Outside of China, this is still a very big problem.
Lman said the process of verifying whether online information corresponds to the actual person is necessary but very difficult. That is why, as a preventative measure against money laundering, financial service providers still need something like the KYC (Know Your Customer) forms to identify and verify its clients’ identities, Lman explained. When the technology is implemented, citizens will have the option of linking their Digital Citizen Card with different forms of digital assets such as medical records and household registration records.
In a joint effort to better control air quality, Asus, Academia Sinica, Edimax, Realtek, LASS (Location Aware Sensing System), and the Taipei City government are using Airbox‘s palm-sized air sensors that collect air quality and pollution data. They will be installed in schools and homes to enable real-time air pollution monitoring. In collaboration with Biilabs, Airbox will integrate incentivized payment in IOTA and the data will be stored in the Tangle.
Lman told TechNode they are testing Tangle in other areas he cannot disclose just yet.
But why is the Asian capital under a bigger spotlight?
“The attention didn’t come as unexpected,” Lman recalling a conversation he had with the founding team of IOTA, “We knew this would be something significant because this is the first time the technology is being tested on a big city and this is critical to the adoption IOTA technology this time around.”
The Asian city is ranked the 40th most populous urban region in the world. Taipei City and the Greater Taipei region (Keelung and New Taipei) combined have an estimated population of over 7.4 million.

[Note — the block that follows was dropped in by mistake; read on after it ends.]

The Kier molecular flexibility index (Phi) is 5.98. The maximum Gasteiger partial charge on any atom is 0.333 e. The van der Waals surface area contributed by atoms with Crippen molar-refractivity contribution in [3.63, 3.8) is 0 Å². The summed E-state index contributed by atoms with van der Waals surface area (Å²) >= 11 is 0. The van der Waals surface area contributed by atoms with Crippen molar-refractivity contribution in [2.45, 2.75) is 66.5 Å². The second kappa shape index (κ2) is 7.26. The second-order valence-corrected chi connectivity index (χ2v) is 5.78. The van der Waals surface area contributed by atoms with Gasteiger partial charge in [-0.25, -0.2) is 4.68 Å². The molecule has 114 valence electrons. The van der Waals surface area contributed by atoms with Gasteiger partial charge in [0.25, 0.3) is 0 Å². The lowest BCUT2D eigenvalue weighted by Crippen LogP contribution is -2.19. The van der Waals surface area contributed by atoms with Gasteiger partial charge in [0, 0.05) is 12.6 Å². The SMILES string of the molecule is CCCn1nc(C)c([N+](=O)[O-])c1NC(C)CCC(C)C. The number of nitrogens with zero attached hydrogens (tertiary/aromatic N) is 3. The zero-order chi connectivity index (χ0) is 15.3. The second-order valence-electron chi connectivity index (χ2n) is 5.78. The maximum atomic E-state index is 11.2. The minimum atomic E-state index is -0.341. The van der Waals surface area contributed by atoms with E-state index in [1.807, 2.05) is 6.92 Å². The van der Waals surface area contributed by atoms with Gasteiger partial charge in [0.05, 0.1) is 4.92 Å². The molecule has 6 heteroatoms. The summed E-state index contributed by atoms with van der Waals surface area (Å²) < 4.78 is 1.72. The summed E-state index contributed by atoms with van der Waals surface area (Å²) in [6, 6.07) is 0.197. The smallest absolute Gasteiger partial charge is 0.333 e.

With Taiwan’s rich history in hardware manufacturing and electronics, IoT is considered is a strategic economic area for the island. In the next decade, government policy and budget surely will favor the IoT sector, Lman said. This is a favorable position to be in, “because the government is the biggest spenders on IoT, and this is true in across the world.”
Taiwan has rolled out initiatives to promote the development of IoT. For example, the Asia Silicon Valley Plan launched in December 2016 aims to promote the IoT industry innovation. These factors created a fortuitous opportunity to push forward IOTA adoption.
Laying the groundwork
Despite it playing a pivotal role in the smart city evolution, it is still a relatively new technology that many are unfamiliar with. Blockchain and distributed ledgers are difficult concepts to understand. To push IOTA forward, Lman said communication is key. “The biggest challenge is in communicating with the general public and promoting the concept. The technology is not really the knotty problem here.” Now, Biilabs is focusing on developing and bolstering their core technology. Lman revealed that they have seen interest coming from other cities in Taiwan, and cities in Europe and the US.
“IOTA and blockchain, to be honest, are trying to solve the same old problems as the technologies that came before them,” Lman said. “Can IOTA solve real-world problems? Can it help our industries cut costs and function more efficiently?”
These are the fundamental questions that are driving the innovations of smart cities, smart health, smart-everything—and IOTA is no exception.